Making your car handle well is a really complicated task if you overthink it. Ride frequencies, roll centers, camber curves, scrub radii; it’s enough to make you build show cars instead. So, I have an easy solution for you: ignore all of that stuff. Odds are that you can make your car handle better than most by knowing the following five things.
Text by Dave Coleman // Photos by DSPORT Staff
Number One: Tires
So how do you pick the right tires? That’s a tough one. The tire industry seems determined to make tire choice as difficult as possible. Tire names are a meaningless alphanumeric soup. What’s the difference between a Nitto NT01, NT05, NT05R and NT555R? The reality is that they’re all very different tires distinguished by a few changes in numbers and letters.
Sometimes you can judge a tire by its tread pattern. In general, performance tires will have bigger tread blocks, since they are physically stronger and less likely to be ripped apart by hard driving. Performance is fashionable, though, and despite all the hype about tread stability, water evacuation and the like, tread patterns are largely dictated by fashion. You’ll end up with some tires that are designed to look like race tires but wear like street tires. But, as soon as you write off tires like these as worthless, the tire companies will go and change them.
What about treadwear rating? You might be thinking, “Isn’t a tire with a treadwear rating of 40 far grippier than one with a 400?” That’s probably true. The treadwear rating is a decent indicator of a tire’s performance capability, but don’t nitpick it. A 160 treadwear is not necessarily stickier than a 200. The more modern a tire design, the higher its treadwear rating can be while still being sticky. In fact, the Uniform Tire Quality Grade Standards (UTQG) treadwear rating is actually the minimum treadwear of that specific tire. It’s at the manufacturer’s discretion whether they want to classify a high performance tire as a “100” treadwear tire for marketing purposes even though it may offer enough tread life to be comparable to a “200” treadwear tire. Don’t waste your time comparing treadwear ratings between manufacturers, as every tire company hires its own independent testing company to conduct the tire tests. Unless any inconsistencies come up in the final data, the Department of Transporation doesn’t bother to regulate.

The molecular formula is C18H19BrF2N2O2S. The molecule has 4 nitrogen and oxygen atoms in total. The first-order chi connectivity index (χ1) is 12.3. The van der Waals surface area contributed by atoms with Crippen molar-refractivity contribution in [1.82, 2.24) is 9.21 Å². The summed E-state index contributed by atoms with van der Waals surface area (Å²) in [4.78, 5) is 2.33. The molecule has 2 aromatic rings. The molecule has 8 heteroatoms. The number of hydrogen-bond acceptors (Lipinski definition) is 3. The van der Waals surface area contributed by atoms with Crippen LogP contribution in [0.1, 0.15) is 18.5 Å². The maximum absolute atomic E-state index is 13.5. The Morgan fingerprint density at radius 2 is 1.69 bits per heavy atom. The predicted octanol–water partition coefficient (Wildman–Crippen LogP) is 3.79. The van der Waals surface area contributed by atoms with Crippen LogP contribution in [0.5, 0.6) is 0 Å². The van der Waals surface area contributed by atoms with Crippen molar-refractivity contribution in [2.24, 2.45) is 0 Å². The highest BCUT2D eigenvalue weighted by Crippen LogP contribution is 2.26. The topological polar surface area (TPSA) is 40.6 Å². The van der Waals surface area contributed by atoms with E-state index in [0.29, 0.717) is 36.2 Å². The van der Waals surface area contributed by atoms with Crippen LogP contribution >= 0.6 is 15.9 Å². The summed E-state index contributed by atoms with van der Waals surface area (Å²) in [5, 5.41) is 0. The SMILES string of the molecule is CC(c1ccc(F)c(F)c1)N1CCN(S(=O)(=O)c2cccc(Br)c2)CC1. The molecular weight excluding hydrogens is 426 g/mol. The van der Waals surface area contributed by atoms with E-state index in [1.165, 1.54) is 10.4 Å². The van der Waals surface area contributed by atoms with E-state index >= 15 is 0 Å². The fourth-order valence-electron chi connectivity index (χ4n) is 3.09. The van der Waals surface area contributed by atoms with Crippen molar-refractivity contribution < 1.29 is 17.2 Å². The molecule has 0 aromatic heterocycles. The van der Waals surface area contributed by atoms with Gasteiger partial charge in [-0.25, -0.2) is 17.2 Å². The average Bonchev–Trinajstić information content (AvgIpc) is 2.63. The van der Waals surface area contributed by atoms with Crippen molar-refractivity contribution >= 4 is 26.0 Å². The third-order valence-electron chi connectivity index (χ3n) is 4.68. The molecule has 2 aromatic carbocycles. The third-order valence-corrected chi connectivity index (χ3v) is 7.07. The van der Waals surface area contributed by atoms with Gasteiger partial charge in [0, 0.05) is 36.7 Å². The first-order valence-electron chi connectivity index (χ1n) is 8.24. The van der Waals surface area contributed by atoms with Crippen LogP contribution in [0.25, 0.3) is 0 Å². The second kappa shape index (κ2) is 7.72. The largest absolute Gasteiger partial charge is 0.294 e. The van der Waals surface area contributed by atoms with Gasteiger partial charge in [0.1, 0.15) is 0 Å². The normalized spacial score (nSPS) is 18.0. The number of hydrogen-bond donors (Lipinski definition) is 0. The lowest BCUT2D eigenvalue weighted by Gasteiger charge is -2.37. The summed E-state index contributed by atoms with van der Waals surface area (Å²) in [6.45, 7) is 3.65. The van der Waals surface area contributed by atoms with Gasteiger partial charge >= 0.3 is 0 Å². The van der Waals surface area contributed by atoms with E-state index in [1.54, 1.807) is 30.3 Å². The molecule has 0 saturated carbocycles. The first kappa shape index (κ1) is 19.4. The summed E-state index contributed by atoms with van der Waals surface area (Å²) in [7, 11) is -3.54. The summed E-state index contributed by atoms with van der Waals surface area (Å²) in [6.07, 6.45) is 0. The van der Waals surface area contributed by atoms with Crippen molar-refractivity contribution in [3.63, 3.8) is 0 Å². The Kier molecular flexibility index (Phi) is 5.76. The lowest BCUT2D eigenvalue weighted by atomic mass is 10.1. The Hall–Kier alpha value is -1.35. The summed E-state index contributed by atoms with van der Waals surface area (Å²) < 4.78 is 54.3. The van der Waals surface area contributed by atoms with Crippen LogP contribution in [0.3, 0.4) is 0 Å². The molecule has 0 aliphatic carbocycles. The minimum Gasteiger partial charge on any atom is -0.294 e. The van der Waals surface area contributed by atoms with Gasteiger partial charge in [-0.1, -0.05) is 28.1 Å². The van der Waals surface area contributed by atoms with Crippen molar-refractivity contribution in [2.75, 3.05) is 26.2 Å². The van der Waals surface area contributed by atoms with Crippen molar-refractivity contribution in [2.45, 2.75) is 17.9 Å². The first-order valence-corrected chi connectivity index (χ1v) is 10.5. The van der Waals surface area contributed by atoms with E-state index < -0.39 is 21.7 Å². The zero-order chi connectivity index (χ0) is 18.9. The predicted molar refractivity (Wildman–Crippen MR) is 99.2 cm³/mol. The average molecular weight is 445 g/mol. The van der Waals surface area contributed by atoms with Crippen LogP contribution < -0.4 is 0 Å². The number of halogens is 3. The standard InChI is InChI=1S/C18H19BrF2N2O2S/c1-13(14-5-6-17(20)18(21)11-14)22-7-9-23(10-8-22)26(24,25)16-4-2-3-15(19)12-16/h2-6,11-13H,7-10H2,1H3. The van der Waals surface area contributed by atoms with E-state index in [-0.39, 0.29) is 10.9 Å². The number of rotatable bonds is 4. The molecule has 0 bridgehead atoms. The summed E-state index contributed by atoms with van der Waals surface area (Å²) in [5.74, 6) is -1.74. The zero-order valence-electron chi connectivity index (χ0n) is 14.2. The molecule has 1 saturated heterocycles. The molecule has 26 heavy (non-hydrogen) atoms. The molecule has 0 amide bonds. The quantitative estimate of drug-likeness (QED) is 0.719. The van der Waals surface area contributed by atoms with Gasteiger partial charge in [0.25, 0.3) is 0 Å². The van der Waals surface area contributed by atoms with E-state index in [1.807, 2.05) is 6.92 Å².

In the end, experience is the best tool for picking a tire. If you don’t have enough experience, use somebody else’s. See who is fast at the track and ask what tires they like, and why.
Number Two: Travel
Having enough suspension travel is almost as important as having good tires. Think about this when you’re fantasizing about how low you want your car to be. Some cars, like the old double-wishbone Civics, have so much travel that you can be in the weeds and still have plenty of travel. Others, like the MAZDASPEED3, can hardly be lowered at all before they start pounding the bump stops.
How much travel you need is determined partly by the terrain you’re driving on and partly by your suspension setup. Having stiffer springs means your suspension will move less, so you don’t need as much travel. The same is true if you have a lot of low-speed damping from your shocks. The next item might not be so obvious: you’ll need more travel and/or a stiffer suspension if you have really sticky tires. The reason is simple; more grip on the road means more body roll, which uses up more travel.
There are ways to maximize the amount of usable suspension travel range that involve adding more parts and making more changes to the entire system to balance out all the other dynamic factors. The simplest travel solution, though, is simply not to lower your car so much.
The red Miata shows excessive body roll with factory suspension. The blue Miata equipped with coilovers shows reduced body roll.